Raheem was contracted to conduct a three-month study authorized through a unanimous vote by the Oakland Police Commission, the government entity tasked with overseeing the Oakland Police Department’s practices, policies, and customs. All commissioners are Oakland residents, serve in a volunteer capacity, and have no ties to the police.
Raheem surveyed Oakland residents from July to September 2020, to gauge their previous interactions with Oakland police as well as residents’ views on police use of force and other policing practices. To keep us accountable to the community, Raheem established the Oakland Advisory Council made up of eight extraordinary local Black and Brown-led organizations whose members continue to be impacted by the police. We worked with the Advisory Council to develop a survey questionnaire that included questions about a range of police use of force policy restrictions, alternatives to policing, perceptions of accountability resulting from police use of force, and respondents’ own experiences with policing.
Raheem conducted two surveys about police use of force: one survey that captures the general public’s opinion and another survey capturing the opinions of people directly impacted by police use of force. Raheem obtained survey responses using the following methods:
Survey of a Representative Sample of Oakland’s General Population
First, we worked with YouGov to field a representative online survey of Oaklanders to better understand citywide opinion on policing issues. YouGov was selected because they have one of the broadest panels of survey respondents in the nation, permitting deep-dive analysis at the city level. They are one of the highest-rated polling firms, according to FiveThirtyEight.com’s pollster ratings.
Responses to the survey came from 512 adults living in the City of Oakland between August 22, 2020, and September 1, 2020, producing a survey sample that YouGov weighted according to gender, age, race/ethnicity, and education based on the American Community Survey and the Current Population Survey Voting and Registration Supplement. Importantly, this representative sample of adults living in Oakland (hereafter referred to as “Representative sample of Oakland’s general population”) includes responses from both registered voters and those who were not registered to vote. This survey’s margin of error was +-6.9. Topline survey data and further methodological details are provided by YouGov here.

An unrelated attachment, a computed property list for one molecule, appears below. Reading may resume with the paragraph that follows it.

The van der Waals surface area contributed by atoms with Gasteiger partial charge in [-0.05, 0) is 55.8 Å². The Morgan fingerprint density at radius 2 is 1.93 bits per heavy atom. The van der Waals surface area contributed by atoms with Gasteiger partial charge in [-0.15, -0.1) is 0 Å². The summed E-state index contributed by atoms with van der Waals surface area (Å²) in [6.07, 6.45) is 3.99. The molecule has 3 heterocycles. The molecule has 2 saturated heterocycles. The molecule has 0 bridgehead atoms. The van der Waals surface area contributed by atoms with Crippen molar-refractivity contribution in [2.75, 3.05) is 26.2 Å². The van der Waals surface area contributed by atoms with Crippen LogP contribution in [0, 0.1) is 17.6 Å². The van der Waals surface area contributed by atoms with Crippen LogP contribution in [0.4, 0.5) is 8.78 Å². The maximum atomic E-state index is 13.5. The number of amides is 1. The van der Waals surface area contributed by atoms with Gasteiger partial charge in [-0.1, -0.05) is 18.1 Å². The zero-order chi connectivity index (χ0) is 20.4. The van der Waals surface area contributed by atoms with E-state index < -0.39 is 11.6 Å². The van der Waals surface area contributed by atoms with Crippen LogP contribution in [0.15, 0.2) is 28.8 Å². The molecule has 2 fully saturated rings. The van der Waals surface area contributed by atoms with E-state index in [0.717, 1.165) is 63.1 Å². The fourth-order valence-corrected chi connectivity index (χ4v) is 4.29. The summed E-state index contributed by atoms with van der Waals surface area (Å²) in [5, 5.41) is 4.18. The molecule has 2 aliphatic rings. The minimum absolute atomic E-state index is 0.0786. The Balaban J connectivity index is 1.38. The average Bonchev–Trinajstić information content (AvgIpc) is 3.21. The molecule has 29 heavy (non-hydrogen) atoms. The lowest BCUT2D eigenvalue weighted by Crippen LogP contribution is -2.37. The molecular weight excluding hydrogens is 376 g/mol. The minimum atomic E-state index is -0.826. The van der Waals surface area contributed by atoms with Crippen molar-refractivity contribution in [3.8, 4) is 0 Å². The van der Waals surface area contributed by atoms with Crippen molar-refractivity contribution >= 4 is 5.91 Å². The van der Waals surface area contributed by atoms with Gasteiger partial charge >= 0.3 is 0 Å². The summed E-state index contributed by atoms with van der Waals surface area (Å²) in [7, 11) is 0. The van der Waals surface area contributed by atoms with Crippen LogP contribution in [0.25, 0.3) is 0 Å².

To stay accountable to the community, Raheem established and worked in partnership with the Oakland Advisory Council, an assembly of eight Black and Brown-led community-based organizations whose members continue to be impacted by police use of force. To obtain feedback from Oaklanders directly harmed by police use of force, we partnered with the Advisory Council to conduct a community survey using the same questionnaire as the YouGov survey.
Between July 1, 2020, and September 28, 2020, we obtained 1,394 responses from people living in the City of Oakland. After removing duplicate responses, based on the respondents’ names and email addresses, we identified 1,340 unique responses in our sample. The vast majority of these responses were collected online, with 105 of the 1,340 reports completed on paper. This sample was then weighted by YouGov according to gender, age, race/ethnicity, and education based on the American Community Survey and the Current Population Survey Voting and Registration Supplement. This survey’s margin of error was +-3.7. Data presented displaying community survey results, including survey data on residents who were directly harmed by police use of force, reflect this sampling methodology.